Defense lawyers have contended that England and the other guards facing charges were following orders from military intelligence.

In all, seven soldiers have been charged in connection with abuses at Abu Ghraib. The seven are from the 372nd Military Police Company, a unit of reservists based near Cumberland, Maryland.

Spc. Israel Rivera, an intelligence analyst, testified in the England hearing Thursday that two of his colleagues took part in the abuse the night three detainees suspected of rape were stripped naked and twisted into a tangle of limbs and torsos on the cellblock floor.

By the AP's account, Davis saw what happened that night and said the other two intelligence agents went well beyond what Rivera told the court. Davis said the men, Spc. Armin Cruz and Spc. Roman Krol, had forced the suspects to crawl naked across the floor. Rivera had testified the prison guards did that.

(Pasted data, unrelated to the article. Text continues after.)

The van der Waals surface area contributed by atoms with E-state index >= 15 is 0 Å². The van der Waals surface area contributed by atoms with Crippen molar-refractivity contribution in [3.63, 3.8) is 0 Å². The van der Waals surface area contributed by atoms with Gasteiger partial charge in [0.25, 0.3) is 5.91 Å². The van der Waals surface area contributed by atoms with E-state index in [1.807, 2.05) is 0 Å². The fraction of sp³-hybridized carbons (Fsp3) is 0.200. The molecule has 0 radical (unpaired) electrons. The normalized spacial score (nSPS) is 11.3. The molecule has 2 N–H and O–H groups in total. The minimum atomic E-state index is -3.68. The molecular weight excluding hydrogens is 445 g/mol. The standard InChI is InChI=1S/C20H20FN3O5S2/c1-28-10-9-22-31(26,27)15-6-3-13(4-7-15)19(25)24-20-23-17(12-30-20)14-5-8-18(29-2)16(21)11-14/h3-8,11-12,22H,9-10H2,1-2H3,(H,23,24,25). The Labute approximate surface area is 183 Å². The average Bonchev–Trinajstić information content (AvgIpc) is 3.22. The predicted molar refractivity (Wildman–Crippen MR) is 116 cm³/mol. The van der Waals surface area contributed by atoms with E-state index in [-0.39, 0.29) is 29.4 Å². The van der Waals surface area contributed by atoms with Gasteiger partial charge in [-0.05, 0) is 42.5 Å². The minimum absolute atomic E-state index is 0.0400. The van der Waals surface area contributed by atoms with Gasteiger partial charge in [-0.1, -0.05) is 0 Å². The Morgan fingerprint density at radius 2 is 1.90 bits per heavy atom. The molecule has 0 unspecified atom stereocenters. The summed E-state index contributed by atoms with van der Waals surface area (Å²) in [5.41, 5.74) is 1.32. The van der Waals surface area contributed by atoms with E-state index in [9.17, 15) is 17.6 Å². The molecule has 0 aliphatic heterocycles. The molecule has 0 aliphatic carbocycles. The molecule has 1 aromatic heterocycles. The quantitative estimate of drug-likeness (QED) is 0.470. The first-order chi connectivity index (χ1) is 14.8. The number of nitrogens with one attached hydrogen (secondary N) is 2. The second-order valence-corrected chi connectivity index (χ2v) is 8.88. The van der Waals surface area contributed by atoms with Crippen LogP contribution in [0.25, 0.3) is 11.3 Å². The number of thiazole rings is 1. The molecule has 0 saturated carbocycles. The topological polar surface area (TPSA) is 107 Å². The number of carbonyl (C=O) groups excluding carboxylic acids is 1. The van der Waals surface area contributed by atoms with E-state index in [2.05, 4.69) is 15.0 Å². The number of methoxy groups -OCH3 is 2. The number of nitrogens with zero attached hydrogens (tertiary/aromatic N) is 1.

No military intelligence personnel have been charged in connection with the abuses at Abu Ghraib. But Cruz and Rivera have been named publicly as people under investigation.

The incident in which the intelligence agents are alleged to have been involved happened either October 24 or 25 -- the earliest documented date of the abuses that took place at Abu Ghraib last fall.

Arn has not said whether Davis will be required to testify.

Proceedings for England, charged with 19 counts in connection with the abuses, had been scheduled to conclude Friday but were delayed because a key witness was temporarily unavailable.

Prosecutors wanted to call Pvt. Jeremy Sivits, the only one of the seven guards charged to plead guilty. Sivits is serving a one-year sentence in military prison and is being moved from Germany to a lockup at Camp Lejeune, North Carolina, not far from Fort Bragg. He had not yet arrived when the court called for his testimony Friday.

England's attorneys have asked Arn for permission to call a number of high-ranking officers who have had some role in oversight or investigation of Abu Ghraib.